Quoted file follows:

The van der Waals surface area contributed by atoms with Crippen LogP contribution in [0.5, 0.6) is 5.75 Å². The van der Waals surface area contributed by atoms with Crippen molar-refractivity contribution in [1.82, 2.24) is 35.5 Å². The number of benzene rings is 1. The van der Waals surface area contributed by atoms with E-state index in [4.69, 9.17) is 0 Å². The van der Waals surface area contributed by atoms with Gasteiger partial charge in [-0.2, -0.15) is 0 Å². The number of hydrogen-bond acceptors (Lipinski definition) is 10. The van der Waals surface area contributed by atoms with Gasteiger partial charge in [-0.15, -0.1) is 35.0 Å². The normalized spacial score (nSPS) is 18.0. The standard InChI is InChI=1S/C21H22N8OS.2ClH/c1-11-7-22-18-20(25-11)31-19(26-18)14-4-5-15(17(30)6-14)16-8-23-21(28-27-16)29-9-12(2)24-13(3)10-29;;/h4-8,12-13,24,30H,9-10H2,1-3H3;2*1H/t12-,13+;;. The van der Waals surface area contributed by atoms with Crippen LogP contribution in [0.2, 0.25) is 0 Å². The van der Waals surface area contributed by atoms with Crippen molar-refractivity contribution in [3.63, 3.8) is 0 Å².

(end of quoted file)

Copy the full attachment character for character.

The van der Waals surface area contributed by atoms with Crippen LogP contribution in [0.5, 0.6) is 5.75 Å². The van der Waals surface area contributed by atoms with Crippen molar-refractivity contribution in [1.82, 2.24) is 35.5 Å². The number of benzene rings is 1. The van der Waals surface area contributed by atoms with E-state index in [4.69, 9.17) is 0 Å². The van der Waals surface area contributed by atoms with Gasteiger partial charge in [-0.2, -0.15) is 0 Å². The number of hydrogen-bond acceptors (Lipinski definition) is 10. The van der Waals surface area contributed by atoms with Gasteiger partial charge in [-0.15, -0.1) is 35.0 Å². The normalized spacial score (nSPS) is 18.0. The standard InChI is InChI=1S/C21H22N8OS.2ClH/c1-11-7-22-18-20(25-11)31-19(26-18)14-4-5-15(17(30)6-14)16-8-23-21(28-27-16)29-9-12(2)24-13(3)10-29;;/h4-8,12-13,24,30H,9-10H2,1-3H3;2*1H/t12-,13+;;. The van der Waals surface area contributed by atoms with Crippen LogP contribution in [0.2, 0.25) is 0 Å². The van der Waals surface area contributed by atoms with Crippen molar-refractivity contribution in [3.63, 3.8) is 0 Å².